Tocilizumab Effective After Previous Biologic DMARD Failure

Rheumatoid arthritis (RA) patients with a history of inadequate response to at least one biologic may have good biologic persistence with the use of tocilizumab, according to a recent study. The findings were presented at European League Against Rheumatism (EULAR) 2019.

“The EULAR and [American College of Rheumatology] clinical guidelines recommend switching to a different disease-modifying antirheumatic drug (DMARD) when biologic-treated patients experience treatment failure or toxicity,” the researchers wrote in their abstract, adding, “Limited information is available regarding biologic therapy persistence across subcutaneously administered (SC) biologic agents in the real-world setting, as well as for comparative information on biologic persistence for SC biologics among patients with rheumatoid arthritis (RA) who are not naive to biologic treatment.”

Jennie H. Best, PhD, principal health economist with Genentech, Inc., who presented the findings, told DocWire News in an interview that the authors undertook this study because, “Persistence is a proxy for effectiveness. Stakeholders, including payers, are interested in understanding how long patients persist on therapy.”

The researchers reviewed U.S. administrative claims data on adult RA patients initiating an SC biologic between Jan. 1, 2012, and June 30, 2017. Patients were eligible for inclusion if they had previously experienced failure with at least one biologic DMARD (bDMARD). The primary outcome was biologic persistence, which was defined as the number of days between initiating therapy and last supplied day of last fill. Researchers compared outcomes associated with tocilizumab use versus other biologics.

Tocilizumab Comes Out on Top, Abatacept and Golimumab Close Behind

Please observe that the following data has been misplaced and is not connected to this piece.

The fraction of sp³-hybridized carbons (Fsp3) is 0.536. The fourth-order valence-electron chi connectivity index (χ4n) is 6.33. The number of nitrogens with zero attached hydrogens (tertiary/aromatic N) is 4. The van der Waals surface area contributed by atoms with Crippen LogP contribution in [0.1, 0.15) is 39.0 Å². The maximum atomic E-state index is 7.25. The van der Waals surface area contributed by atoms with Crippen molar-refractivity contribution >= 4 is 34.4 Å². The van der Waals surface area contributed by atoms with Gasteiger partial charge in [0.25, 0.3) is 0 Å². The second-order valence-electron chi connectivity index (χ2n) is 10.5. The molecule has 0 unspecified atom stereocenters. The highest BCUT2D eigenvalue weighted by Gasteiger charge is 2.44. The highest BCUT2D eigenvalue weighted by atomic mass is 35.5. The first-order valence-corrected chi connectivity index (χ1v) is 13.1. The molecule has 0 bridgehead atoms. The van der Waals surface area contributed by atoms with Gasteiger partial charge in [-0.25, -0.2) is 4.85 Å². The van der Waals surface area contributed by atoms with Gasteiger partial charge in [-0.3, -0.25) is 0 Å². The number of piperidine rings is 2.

A total of 10,301 patients (mean age, 51 years) were included in the study, with 12,704 bDMARD episodes. The most common bDMARD was adalimumab (n = 3,599); others included abatacept (n = 2,988), certolizumab (n = 982), etanercept (n = 2,760), golimumab (n = 745), and tocilizumab (n = 1,630).

“This study found that patients treated with subcutaneous tocilizumab had similar persistence on therapy to abatacept and golimumab, and significantly longer persistence than adalimumab, certolizumab, and etanercept,” Dr. Best shared.

Tocilizumab users had the highest adjusted median persistence days (333), followed by abatacept (320), golimumab (304), etanercept (289), adalimumab (280), and certolizumab (262).

Among patients who had one year of data available, 55% initiated weekly tocilizumab and the rest initiated bi-weekly tocilizumab (n = 347); during the one-year period of follow-up, 33% of the bi-weekly initiators switched to weekly (mean time to switch, 177 days). At the end of one year, most patients (about 68%) were on weekly dosing.

A limitation of the study was that it only included claims data, so it may not be generalizable to patient without insurance, Dr. Best said.

The authors concluded in their abstract, “Among patients with RA who previously used ≥1 other biologic, tocilizumab-treated patients had similar or statistically significantly better biologic persistence compared with other biologics.”